In all embodiments of the present invention where permanent magnets are not part of the rotor 20, the rotor 20 is preferably mechanically constrained before and during (but not after) the field cooling of the superconductors 14 and 18. It will be apparent that the rotor 20 can comprise any material with high magnetic permeability (e.g., ferrite, magnetic steels or nickel and its alloys) and is preferably of high mechanical strength. Further, the rotor 20 can comprise a wide variety of shapes including, but not limited to, cylinders, rings and even non-circular shapes.
The rotor 20 can also comprise a variety of materials in various shapes and configurations. For example, electrically nonconductive magnetic ferrite can be sintered into the shape desired for the rotor 20. Alternatively, ferrite powder can be mixed or placed into an epoxy or other nonconducting, nonmagnetic matrix. Another preferred embodiment uses steel, nickel, or other conductive powder in a sintered form or in an epoxy or other nonmagnetic matrix. Yet another embodiment uses the ferrite powder as ballast in the winding of a fiber composite ring (or other desired shape). Composite rings can be formed by incorporating a powdered mass or "ballast" into the matrix material (usually epoxy). By changing the density of the composite as a function of radius, radial stresses in the final composite can be minimized or eliminated. Because the composite is mechanically weakest in the radial direction, this allows the composite to spin faster before breaking. By using ferrite (or steel) powder as the ballast, the mechanical strength of the bearing rotor 20 is maximized and there is a significant radial (and circumferential) reluctance to overcome any reluctance instability.
A further preferred embodiment of the invention embodiment is shown in a horizontal cross-sectional view in FIG. 4. The figure is shown for the rotor 20 having a ring geometry 30, but can also take the form of a cylinder or other similar shape. Alternate steel (or ferrite) wedges 32 are separated by nonmagnetic wedges 34 such as epoxy or composite-epoxy. The entire ring 30 can be optionally surrounded by a composite ring 36 to increase the overall mechanical integrity when the rotor 20 is spun to high speeds. The nonmagnetic wedges 34 provide the desired reluctance in the circumferential direction.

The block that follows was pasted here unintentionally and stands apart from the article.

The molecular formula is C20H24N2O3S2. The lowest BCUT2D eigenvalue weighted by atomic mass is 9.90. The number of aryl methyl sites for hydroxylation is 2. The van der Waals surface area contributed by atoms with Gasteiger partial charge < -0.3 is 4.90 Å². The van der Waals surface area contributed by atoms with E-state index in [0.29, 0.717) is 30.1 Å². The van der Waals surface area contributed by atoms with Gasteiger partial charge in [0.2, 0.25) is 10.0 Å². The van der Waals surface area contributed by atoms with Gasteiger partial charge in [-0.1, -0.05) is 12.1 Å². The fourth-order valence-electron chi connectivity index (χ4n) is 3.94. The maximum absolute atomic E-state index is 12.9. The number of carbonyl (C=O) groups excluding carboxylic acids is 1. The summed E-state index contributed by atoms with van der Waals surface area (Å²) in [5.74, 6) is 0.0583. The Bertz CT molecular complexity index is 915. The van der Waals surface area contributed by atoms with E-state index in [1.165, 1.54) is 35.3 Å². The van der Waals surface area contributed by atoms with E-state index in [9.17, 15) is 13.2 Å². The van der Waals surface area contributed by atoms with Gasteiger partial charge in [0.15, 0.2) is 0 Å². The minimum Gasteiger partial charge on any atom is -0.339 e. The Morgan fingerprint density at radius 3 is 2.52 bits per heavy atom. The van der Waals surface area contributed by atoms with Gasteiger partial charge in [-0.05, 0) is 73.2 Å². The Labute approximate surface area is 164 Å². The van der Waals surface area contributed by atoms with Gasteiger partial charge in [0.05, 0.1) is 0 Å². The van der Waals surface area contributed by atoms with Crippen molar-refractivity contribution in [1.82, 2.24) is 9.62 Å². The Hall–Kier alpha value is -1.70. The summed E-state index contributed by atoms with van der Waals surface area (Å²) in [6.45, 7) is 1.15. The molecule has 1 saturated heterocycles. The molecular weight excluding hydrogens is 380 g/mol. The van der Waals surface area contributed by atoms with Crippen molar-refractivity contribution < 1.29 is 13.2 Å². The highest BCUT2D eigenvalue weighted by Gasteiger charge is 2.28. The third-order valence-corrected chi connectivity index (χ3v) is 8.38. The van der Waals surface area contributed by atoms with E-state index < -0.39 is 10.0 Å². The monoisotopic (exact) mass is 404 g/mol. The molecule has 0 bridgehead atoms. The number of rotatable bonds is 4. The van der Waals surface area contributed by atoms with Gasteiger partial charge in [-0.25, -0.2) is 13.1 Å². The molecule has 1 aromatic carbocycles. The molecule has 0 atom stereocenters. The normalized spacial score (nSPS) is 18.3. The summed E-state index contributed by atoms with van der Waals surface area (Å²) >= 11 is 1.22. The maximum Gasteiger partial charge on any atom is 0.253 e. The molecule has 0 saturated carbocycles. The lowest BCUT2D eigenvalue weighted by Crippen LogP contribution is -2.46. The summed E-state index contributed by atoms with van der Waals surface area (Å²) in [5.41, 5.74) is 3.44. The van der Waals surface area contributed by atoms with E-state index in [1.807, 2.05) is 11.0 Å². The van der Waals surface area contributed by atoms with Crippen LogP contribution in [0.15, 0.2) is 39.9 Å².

A further embodiment based around the geometry shown in FIG. 4 uses the steel wedges 32 constructed from nonisotropic laminations so that there is a higher magnetic permeability mu value in the vertical direction than in the azimuthal direction. Another preferred embodiment of this type is shown in FIG. 5, in which a series of steel (or ferrite) pins 38 is located within a nonmagnetic matrix 40. The pins 38 can also be staggered in the azimuthal direction as shown in FIG. 6.
A disadvantage of the geometries shown in FIGS. 4-6 is that the magnetization of the rotor 20 is not homogeneous in the azimuthal direction. This inhomogeneity will induce hysteresis losses in the high temperature superconductor components as the rotor 20 rotates. To partially overcome this disadvantage, the top and bottom of the rings 30 can be covered by a ferromagnetic plate 42. The thickness of the ferromagnetic plate is preferably thin relative to the height of the steel wedges 32 or pins 38. The ferromagnetic plate 42 smooths out the inhomogeneities experienced by the high temperature superconductors 14 and 18.